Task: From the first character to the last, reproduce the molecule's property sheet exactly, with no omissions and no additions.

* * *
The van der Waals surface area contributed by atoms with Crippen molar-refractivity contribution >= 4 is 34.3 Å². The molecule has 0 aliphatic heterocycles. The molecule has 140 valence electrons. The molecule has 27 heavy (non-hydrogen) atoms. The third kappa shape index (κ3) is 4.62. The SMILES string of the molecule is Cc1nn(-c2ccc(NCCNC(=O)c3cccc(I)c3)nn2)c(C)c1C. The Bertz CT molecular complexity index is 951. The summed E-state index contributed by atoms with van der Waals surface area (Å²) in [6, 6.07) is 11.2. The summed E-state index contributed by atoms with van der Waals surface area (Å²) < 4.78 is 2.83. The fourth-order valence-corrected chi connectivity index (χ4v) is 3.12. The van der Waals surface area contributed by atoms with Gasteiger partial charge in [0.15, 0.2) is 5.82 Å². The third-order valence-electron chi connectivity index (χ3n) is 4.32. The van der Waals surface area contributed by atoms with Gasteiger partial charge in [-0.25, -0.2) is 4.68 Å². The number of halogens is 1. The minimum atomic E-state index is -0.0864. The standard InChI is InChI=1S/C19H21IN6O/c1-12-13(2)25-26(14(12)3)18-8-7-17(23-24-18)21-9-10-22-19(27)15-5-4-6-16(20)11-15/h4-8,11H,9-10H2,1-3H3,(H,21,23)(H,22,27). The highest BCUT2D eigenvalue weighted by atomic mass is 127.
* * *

The van der Waals surface area contributed by atoms with Crippen molar-refractivity contribution >= 4 is 34.3 Å². The molecule has 0 aliphatic heterocycles. The molecule has 140 valence electrons. The molecule has 27 heavy (non-hydrogen) atoms. The third kappa shape index (κ3) is 4.62. The SMILES string of the molecule is Cc1nn(-c2ccc(NCCNC(=O)c3cccc(I)c3)nn2)c(C)c1C. The Bertz CT molecular complexity index is 951. The summed E-state index contributed by atoms with van der Waals surface area (Å²) in [6, 6.07) is 11.2. The summed E-state index contributed by atoms with van der Waals surface area (Å²) < 4.78 is 2.83. The fourth-order valence-corrected chi connectivity index (χ4v) is 3.12. The van der Waals surface area contributed by atoms with Gasteiger partial charge in [0.15, 0.2) is 5.82 Å². The third-order valence-electron chi connectivity index (χ3n) is 4.32. The van der Waals surface area contributed by atoms with Gasteiger partial charge in [-0.25, -0.2) is 4.68 Å². The number of halogens is 1. The minimum atomic E-state index is -0.0864. The standard InChI is InChI=1S/C19H21IN6O/c1-12-13(2)25-26(14(12)3)18-8-7-17(23-24-18)21-9-10-22-19(27)15-5-4-6-16(20)11-15/h4-8,11H,9-10H2,1-3H3,(H,21,23)(H,22,27). The highest BCUT2D eigenvalue weighted by atomic mass is 127.